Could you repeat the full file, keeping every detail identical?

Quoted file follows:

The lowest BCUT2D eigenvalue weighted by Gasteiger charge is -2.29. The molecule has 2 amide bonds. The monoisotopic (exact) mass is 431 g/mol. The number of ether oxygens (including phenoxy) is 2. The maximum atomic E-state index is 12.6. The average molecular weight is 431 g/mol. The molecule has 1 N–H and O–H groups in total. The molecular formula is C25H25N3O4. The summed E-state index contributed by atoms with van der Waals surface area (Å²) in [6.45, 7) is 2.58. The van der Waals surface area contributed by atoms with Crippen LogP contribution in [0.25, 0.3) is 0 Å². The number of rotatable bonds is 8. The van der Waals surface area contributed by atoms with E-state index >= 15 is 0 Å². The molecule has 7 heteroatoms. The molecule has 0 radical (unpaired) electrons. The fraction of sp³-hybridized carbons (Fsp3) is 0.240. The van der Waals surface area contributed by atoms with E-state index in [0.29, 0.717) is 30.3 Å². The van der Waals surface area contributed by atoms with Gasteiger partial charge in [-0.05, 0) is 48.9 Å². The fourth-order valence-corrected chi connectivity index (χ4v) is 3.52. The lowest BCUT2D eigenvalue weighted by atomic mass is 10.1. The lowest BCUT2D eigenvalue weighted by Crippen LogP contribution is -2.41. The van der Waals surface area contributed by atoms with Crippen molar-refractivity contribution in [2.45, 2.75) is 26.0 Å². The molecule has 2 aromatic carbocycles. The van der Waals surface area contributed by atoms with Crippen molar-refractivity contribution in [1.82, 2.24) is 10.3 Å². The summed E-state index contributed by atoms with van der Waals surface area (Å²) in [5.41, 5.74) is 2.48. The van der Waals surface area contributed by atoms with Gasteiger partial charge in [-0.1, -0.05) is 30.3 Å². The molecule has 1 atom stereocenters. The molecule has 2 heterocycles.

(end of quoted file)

The lowest BCUT2D eigenvalue weighted by Gasteiger charge is -2.29. The molecule has 2 amide bonds. The monoisotopic (exact) mass is 431 g/mol. The number of ether oxygens (including phenoxy) is 2. The maximum atomic E-state index is 12.6. The average molecular weight is 431 g/mol. The molecule has 1 N–H and O–H groups in total. The molecular formula is C25H25N3O4. The summed E-state index contributed by atoms with van der Waals surface area (Å²) in [6.45, 7) is 2.58. The van der Waals surface area contributed by atoms with Crippen LogP contribution in [0.25, 0.3) is 0 Å². The number of rotatable bonds is 8. The van der Waals surface area contributed by atoms with E-state index >= 15 is 0 Å². The molecule has 7 heteroatoms. The molecule has 0 radical (unpaired) electrons. The fraction of sp³-hybridized carbons (Fsp3) is 0.240. The van der Waals surface area contributed by atoms with E-state index in [0.29, 0.717) is 30.3 Å². The van der Waals surface area contributed by atoms with Gasteiger partial charge in [-0.05, 0) is 48.9 Å². The fourth-order valence-corrected chi connectivity index (χ4v) is 3.52. The lowest BCUT2D eigenvalue weighted by atomic mass is 10.1. The lowest BCUT2D eigenvalue weighted by Crippen LogP contribution is -2.41. The van der Waals surface area contributed by atoms with Crippen molar-refractivity contribution in [2.45, 2.75) is 26.0 Å². The molecule has 2 aromatic carbocycles. The van der Waals surface area contributed by atoms with Crippen molar-refractivity contribution in [1.82, 2.24) is 10.3 Å². The summed E-state index contributed by atoms with van der Waals surface area (Å²) in [5.41, 5.74) is 2.48. The van der Waals surface area contributed by atoms with Gasteiger partial charge in [-0.1, -0.05) is 30.3 Å². The molecule has 1 atom stereocenters. The molecule has 2 heterocycles.